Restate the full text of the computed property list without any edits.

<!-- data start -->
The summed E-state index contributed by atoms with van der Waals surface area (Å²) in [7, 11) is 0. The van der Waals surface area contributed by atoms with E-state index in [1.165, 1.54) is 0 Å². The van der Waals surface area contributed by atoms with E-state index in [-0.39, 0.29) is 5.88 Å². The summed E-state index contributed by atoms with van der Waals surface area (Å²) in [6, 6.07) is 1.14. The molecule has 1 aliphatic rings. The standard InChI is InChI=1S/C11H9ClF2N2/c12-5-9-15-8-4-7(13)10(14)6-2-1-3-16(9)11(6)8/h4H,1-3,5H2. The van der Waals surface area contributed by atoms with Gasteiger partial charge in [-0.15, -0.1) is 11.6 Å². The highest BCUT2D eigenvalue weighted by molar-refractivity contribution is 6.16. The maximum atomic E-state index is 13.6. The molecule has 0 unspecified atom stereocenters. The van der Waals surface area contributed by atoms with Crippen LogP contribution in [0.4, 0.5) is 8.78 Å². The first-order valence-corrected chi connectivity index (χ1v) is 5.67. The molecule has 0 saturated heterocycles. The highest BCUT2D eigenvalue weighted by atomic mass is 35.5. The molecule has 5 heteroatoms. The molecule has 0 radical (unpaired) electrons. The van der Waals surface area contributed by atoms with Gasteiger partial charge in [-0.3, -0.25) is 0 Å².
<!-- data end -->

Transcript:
The summed E-state index contributed by atoms with van der Waals surface area (Å²) in [7, 11) is 0. The van der Waals surface area contributed by atoms with E-state index in [1.165, 1.54) is 0 Å². The van der Waals surface area contributed by atoms with E-state index in [-0.39, 0.29) is 5.88 Å². The summed E-state index contributed by atoms with van der Waals surface area (Å²) in [6, 6.07) is 1.14. The molecule has 1 aliphatic rings. The standard InChI is InChI=1S/C11H9ClF2N2/c12-5-9-15-8-4-7(13)10(14)6-2-1-3-16(9)11(6)8/h4H,1-3,5H2. The van der Waals surface area contributed by atoms with Gasteiger partial charge in [-0.15, -0.1) is 11.6 Å². The highest BCUT2D eigenvalue weighted by molar-refractivity contribution is 6.16. The maximum atomic E-state index is 13.6. The molecule has 0 unspecified atom stereocenters. The van der Waals surface area contributed by atoms with Crippen LogP contribution in [0.4, 0.5) is 8.78 Å². The first-order valence-corrected chi connectivity index (χ1v) is 5.67. The molecule has 0 saturated heterocycles. The highest BCUT2D eigenvalue weighted by atomic mass is 35.5. The molecule has 5 heteroatoms. The molecule has 0 radical (unpaired) electrons. The van der Waals surface area contributed by atoms with Gasteiger partial charge in [-0.3, -0.25) is 0 Å².